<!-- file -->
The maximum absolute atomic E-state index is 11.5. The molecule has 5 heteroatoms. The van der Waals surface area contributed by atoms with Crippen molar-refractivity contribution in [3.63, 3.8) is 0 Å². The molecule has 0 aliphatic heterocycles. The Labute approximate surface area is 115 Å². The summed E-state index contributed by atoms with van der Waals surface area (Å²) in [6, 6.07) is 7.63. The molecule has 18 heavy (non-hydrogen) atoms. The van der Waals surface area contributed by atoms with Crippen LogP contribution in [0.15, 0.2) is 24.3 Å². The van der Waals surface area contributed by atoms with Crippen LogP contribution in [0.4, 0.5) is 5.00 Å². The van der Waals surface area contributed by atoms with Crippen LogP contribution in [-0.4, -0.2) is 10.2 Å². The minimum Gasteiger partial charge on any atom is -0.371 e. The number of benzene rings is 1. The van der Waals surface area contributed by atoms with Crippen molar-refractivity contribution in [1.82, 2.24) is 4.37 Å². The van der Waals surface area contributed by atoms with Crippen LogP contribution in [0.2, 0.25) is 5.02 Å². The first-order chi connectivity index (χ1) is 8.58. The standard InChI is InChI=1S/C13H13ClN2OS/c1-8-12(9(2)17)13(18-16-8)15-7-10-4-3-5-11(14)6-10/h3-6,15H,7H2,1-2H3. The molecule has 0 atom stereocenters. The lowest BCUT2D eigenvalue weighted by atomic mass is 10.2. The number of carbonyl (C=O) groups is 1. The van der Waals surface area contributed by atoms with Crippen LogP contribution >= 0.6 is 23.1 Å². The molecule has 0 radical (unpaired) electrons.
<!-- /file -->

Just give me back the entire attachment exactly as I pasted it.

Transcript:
The maximum absolute atomic E-state index is 11.5. The molecule has 5 heteroatoms. The van der Waals surface area contributed by atoms with Crippen molar-refractivity contribution in [3.63, 3.8) is 0 Å². The molecule has 0 aliphatic heterocycles. The Labute approximate surface area is 115 Å². The summed E-state index contributed by atoms with van der Waals surface area (Å²) in [6, 6.07) is 7.63. The molecule has 18 heavy (non-hydrogen) atoms. The van der Waals surface area contributed by atoms with Crippen LogP contribution in [0.15, 0.2) is 24.3 Å². The van der Waals surface area contributed by atoms with Crippen LogP contribution in [0.4, 0.5) is 5.00 Å². The van der Waals surface area contributed by atoms with Crippen LogP contribution in [-0.4, -0.2) is 10.2 Å². The minimum Gasteiger partial charge on any atom is -0.371 e. The number of benzene rings is 1. The van der Waals surface area contributed by atoms with Crippen molar-refractivity contribution in [1.82, 2.24) is 4.37 Å². The van der Waals surface area contributed by atoms with Crippen LogP contribution in [0.2, 0.25) is 5.02 Å². The first-order chi connectivity index (χ1) is 8.58. The standard InChI is InChI=1S/C13H13ClN2OS/c1-8-12(9(2)17)13(18-16-8)15-7-10-4-3-5-11(14)6-10/h3-6,15H,7H2,1-2H3. The molecule has 0 atom stereocenters. The lowest BCUT2D eigenvalue weighted by atomic mass is 10.2. The number of carbonyl (C=O) groups is 1. The van der Waals surface area contributed by atoms with Crippen LogP contribution >= 0.6 is 23.1 Å². The molecule has 0 radical (unpaired) electrons.